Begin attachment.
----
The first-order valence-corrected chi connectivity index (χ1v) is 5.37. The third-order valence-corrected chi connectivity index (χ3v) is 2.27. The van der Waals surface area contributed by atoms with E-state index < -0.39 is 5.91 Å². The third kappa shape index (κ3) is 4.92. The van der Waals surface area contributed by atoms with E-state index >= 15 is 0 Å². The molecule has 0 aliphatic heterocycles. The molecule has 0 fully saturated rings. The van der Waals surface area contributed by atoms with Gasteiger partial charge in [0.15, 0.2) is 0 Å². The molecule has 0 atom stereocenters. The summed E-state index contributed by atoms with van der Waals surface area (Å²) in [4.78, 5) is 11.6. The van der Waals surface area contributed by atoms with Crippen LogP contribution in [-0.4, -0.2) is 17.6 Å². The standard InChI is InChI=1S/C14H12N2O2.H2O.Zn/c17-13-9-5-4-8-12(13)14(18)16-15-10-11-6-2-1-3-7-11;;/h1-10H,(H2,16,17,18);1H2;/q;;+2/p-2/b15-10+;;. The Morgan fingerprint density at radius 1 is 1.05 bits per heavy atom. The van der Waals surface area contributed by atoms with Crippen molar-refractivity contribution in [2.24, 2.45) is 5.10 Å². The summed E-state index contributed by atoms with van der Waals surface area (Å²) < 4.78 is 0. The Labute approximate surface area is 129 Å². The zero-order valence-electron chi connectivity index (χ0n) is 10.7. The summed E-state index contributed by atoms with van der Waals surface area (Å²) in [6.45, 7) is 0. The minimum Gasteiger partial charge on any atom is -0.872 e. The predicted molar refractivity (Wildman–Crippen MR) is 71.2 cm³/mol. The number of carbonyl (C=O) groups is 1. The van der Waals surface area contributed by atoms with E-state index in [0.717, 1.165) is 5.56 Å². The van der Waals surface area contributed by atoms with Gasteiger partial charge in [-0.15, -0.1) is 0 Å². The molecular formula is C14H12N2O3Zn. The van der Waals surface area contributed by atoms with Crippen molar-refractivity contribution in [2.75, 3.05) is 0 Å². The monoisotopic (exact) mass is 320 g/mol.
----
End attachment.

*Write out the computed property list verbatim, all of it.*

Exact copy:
The first-order valence-corrected chi connectivity index (χ1v) is 5.37. The third-order valence-corrected chi connectivity index (χ3v) is 2.27. The van der Waals surface area contributed by atoms with E-state index < -0.39 is 5.91 Å². The third kappa shape index (κ3) is 4.92. The van der Waals surface area contributed by atoms with E-state index >= 15 is 0 Å². The molecule has 0 aliphatic heterocycles. The molecule has 0 fully saturated rings. The van der Waals surface area contributed by atoms with Gasteiger partial charge in [0.15, 0.2) is 0 Å². The molecule has 0 atom stereocenters. The summed E-state index contributed by atoms with van der Waals surface area (Å²) in [4.78, 5) is 11.6. The van der Waals surface area contributed by atoms with Crippen LogP contribution in [-0.4, -0.2) is 17.6 Å². The standard InChI is InChI=1S/C14H12N2O2.H2O.Zn/c17-13-9-5-4-8-12(13)14(18)16-15-10-11-6-2-1-3-7-11;;/h1-10H,(H2,16,17,18);1H2;/q;;+2/p-2/b15-10+;;. The Morgan fingerprint density at radius 1 is 1.05 bits per heavy atom. The van der Waals surface area contributed by atoms with Crippen molar-refractivity contribution in [2.24, 2.45) is 5.10 Å². The summed E-state index contributed by atoms with van der Waals surface area (Å²) < 4.78 is 0. The Labute approximate surface area is 129 Å². The zero-order valence-electron chi connectivity index (χ0n) is 10.7. The summed E-state index contributed by atoms with van der Waals surface area (Å²) in [6.45, 7) is 0. The minimum Gasteiger partial charge on any atom is -0.872 e. The predicted molar refractivity (Wildman–Crippen MR) is 71.2 cm³/mol. The number of carbonyl (C=O) groups is 1. The van der Waals surface area contributed by atoms with E-state index in [0.717, 1.165) is 5.56 Å². The van der Waals surface area contributed by atoms with Gasteiger partial charge in [-0.15, -0.1) is 0 Å². The molecular formula is C14H12N2O3Zn. The van der Waals surface area contributed by atoms with Crippen molar-refractivity contribution in [2.75, 3.05) is 0 Å². The monoisotopic (exact) mass is 320 g/mol.